The competition was very evident at the eye-opening Rogers and Company consignment portfolio tasting held this month at Brassai. Rogers has always been a leading importer of high end California wines, but the selection unleashed this day was truly impressive. There was one table devoted to triple digit “boutique” mid-90s scoring “super premium” California wines with names I did not recognize: like Tim Mondavi’s Continuum, Kapscandy’s Endre, O’Shaughnessy Howell Mountain Cab, Tierra Roja, Ovid and Dancing Hares. Another table of more mainstream California reds featured the likes of Caymus Special Selection, Quintessa and Ehlers 1886 Cabernet. I would have loved to spend two days tasting this portfolio, which also spanned Italy, France and Australia. The quality was very high across the board – even among less expensive wines. So if you aren’t on Rogers list of customers and “invitees” you may want to get in touch at www.rogcowines.com.
The October 27 release also features super-super Tuscan Antinori 2009 Solaia, a ground breaking cabernet launched in the eighties when the notion of cabernet in Italy was still revolutionary. And the 2009 is an excellent 92 point wine, in my books anyway. It has very modern, California influenced, French oak driven “international” styling, and carries it off well atop impressive structure. But the price is a choker at $251.95! I would much rather buy a case of Rocca delle Macìe’s 2009 Tenuta Sant’Alfonso Chianti Classico at $21.95, or nine bottles of Tenuta Sette Ponti 2009 Crognolo at $32.95. Sette Ponti is a great little property by the way, making very stylish mini-super Tuscans. And there are many more, very fine up-and-coming estates in them thar olive and vine strewn Chianti hills – indeed all over Italy – that are begging for your attention.
And allow me one last be-labouring of my point, based on vertical tasting of Luce that I was invited to this week. Luce was created out of a handshake deal back in 1993 when Napa’s Tim Mondavi went to the Frescobaldi family in Florence in search of a joint venture project. This was in Mondavi’s era of global outreach, also forming partnerships with the Rothschilds of Bordeaux, and Chadwicks (Errazuriz) of Chile. So Luce too was revolutionary – a new wine – combining Tuscany’s sangiovese with upstart merlot, grown in Montalcino, a bastion of Brunello-based tradition. It was newsmaker! And today the 2009 vintage is selling at Vintages for $99.95.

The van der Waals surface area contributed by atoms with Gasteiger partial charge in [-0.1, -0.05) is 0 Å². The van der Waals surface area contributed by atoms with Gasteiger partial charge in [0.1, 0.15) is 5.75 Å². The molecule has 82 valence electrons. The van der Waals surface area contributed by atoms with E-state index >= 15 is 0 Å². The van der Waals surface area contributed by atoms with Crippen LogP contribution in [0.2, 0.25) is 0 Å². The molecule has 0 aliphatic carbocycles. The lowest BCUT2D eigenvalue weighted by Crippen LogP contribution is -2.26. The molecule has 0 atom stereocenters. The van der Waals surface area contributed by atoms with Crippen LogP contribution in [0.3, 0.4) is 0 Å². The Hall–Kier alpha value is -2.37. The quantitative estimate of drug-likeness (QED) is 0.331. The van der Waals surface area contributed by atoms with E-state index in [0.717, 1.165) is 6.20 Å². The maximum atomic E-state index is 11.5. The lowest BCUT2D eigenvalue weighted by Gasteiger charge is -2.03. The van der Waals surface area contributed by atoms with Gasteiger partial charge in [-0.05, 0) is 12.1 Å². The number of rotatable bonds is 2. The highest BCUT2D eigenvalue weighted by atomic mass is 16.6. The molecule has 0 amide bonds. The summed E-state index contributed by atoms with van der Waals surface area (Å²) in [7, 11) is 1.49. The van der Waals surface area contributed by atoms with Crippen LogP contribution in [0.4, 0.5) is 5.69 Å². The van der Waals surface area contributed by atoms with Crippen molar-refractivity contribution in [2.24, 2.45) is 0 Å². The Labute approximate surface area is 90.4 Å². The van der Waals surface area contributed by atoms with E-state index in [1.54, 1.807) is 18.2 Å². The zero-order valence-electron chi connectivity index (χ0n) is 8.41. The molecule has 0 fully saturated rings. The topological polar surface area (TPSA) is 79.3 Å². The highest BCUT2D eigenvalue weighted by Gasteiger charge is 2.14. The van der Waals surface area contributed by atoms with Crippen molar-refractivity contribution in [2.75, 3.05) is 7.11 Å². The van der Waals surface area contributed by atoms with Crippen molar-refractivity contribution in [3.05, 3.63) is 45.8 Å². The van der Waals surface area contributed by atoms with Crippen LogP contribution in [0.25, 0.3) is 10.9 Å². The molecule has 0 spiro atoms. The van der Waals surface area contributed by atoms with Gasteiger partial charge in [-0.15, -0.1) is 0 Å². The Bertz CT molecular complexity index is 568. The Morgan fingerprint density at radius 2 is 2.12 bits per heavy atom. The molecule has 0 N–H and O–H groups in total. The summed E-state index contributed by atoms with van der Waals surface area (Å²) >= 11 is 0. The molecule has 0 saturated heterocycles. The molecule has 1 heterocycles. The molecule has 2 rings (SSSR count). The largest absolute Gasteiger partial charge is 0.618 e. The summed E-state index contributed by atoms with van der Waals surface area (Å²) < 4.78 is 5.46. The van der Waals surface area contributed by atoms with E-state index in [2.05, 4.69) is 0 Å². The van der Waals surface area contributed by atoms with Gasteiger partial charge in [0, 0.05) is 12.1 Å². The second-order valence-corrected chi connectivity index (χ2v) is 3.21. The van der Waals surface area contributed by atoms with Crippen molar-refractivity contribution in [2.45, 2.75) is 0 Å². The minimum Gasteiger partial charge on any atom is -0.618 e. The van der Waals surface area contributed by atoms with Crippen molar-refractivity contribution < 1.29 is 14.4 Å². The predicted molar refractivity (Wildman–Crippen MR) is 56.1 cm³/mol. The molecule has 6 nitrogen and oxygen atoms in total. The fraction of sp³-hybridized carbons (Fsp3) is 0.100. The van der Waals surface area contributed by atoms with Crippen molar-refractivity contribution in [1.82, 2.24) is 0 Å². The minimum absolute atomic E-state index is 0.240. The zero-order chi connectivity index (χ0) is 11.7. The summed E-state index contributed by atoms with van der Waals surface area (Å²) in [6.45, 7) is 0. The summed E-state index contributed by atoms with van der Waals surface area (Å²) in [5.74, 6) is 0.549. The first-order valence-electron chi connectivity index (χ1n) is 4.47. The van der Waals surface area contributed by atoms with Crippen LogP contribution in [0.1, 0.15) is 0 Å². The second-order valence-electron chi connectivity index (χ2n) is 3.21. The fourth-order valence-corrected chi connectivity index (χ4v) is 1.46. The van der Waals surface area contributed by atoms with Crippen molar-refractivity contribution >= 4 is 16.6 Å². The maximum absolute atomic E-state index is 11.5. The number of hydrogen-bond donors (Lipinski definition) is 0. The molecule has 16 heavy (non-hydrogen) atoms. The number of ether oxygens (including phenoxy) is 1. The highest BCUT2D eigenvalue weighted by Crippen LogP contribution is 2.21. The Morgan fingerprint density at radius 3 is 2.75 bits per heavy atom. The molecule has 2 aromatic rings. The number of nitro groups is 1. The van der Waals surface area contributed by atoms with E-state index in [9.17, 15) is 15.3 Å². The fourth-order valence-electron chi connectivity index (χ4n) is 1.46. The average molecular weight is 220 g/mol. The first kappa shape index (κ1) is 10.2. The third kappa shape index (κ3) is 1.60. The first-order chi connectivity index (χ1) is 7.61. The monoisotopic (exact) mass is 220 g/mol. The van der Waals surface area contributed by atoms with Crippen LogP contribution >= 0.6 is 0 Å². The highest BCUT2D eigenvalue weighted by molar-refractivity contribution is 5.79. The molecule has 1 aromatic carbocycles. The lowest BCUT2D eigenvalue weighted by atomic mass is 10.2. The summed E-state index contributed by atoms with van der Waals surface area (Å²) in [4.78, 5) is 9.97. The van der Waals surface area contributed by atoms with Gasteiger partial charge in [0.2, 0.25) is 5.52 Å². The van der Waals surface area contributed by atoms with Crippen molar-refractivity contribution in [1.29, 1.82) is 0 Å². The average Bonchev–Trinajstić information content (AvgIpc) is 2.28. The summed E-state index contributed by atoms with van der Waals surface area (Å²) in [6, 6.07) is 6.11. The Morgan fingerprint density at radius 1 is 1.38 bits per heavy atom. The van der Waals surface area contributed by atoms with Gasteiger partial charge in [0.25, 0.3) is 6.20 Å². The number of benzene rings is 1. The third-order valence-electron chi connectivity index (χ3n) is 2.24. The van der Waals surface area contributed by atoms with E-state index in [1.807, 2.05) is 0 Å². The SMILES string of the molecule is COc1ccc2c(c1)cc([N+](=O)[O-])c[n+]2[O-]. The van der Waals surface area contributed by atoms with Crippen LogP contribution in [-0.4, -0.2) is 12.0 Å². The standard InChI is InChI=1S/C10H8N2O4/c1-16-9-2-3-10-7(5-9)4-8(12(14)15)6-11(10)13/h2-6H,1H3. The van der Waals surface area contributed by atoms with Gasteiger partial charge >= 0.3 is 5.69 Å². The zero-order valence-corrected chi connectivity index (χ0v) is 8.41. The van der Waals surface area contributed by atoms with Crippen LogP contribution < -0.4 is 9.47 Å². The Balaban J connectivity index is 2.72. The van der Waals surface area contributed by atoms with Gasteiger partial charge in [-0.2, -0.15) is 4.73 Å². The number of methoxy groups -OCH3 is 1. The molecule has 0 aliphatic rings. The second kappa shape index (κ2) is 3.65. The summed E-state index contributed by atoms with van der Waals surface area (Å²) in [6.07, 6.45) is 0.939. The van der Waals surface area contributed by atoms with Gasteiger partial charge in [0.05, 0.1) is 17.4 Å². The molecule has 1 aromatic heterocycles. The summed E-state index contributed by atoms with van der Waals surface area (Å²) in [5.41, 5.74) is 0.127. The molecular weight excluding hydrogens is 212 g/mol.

In a previous tasting, I had not reviewed the 2009 Luce Della Vite all that kindly and I tried it yet again to lead off the vertical tasting led by Lamberto Frescobaldi at Trattoria Giancarlo in Toronto’s Little Italy on College West. And again it was very oaky and somehow too loose and hot. The ten vintages preceding it were all of similar international style, but they improved with age as the wine “digested” the obvious oak – a very apt observation by Lamberto. My favourite vintages were the more mature 2006, 2004 and 2001, where the structure and Italianess of the wines shone through, and alcohol levels were a bit lower. And by the way, the Luce partnership dissolved in 2004 when Constellation wines purchased Robert Mondavi. “It’s not that (Constellation) aren’t nice people” said Lamberto, “but the magic was gone” Indeed.
So enough harping on the old order. Time for some value-surfing and discoveries from the October 27 release.
Among whites, three very aromatic, pure and bright wines caught my eye. Fess Parker 2010 Viognier ($24.95) from California’s Santa Barbara County is a tactful model of exotic viognier fruit expression and charm, without being overly heavy. Jules Taylor 2011 Sauvignon Blanc ($19.95) from New Zealand’s Marlborough region explodes with complex aromas and delivers on a very racy chassy. Mas des Bressades 2011 Cuvée Tradition Blanc ($14.95) compiles a terrific, juicy and firm blend of four grapes from the south of France – grenache blanc, roussanne, marsanne and viognier.
Among reds, we start on the home front with Malivoire Albert’s Honour 2010 Old Vines Foch at $24.95. It struck me as I tasted this that very few hybrid red table wines remain on the market in Ontario, but this complex, rogue red proves there is room for well made, old vine editions, and there perhaps should be more of them in a region starved for “big reds”.
From Hawkes Bay New Zealand Alpha Domus 2010 The Barnstormer Syrah ($22.95) is indeed a barnstormer. Not in the sense of being a big, thick, rich Aussie-style shiraz but for its aromatic very Rhonish syrah punch. And still with syrah, Domaine Cros de Romet 2010 Cairanne Côtes du Rhône-Villages is yet another syrah-based star out of the southern Rhone, and a great buy at $21.95. And finally Palacios Remondo 2011 La Vendimia from Rioja, Spain is about as friendly a little sipping red as you are likely to find, and a steal at $14.95.
That’s a wrap for this time. Happy shopping, with WineAlign at your side and in your pocket. I am a recent convert to iPhone by the way, and I love using our WineAlign app while at the LCBO!
VP of Wine
From the October 27th, 2012 Vintages release: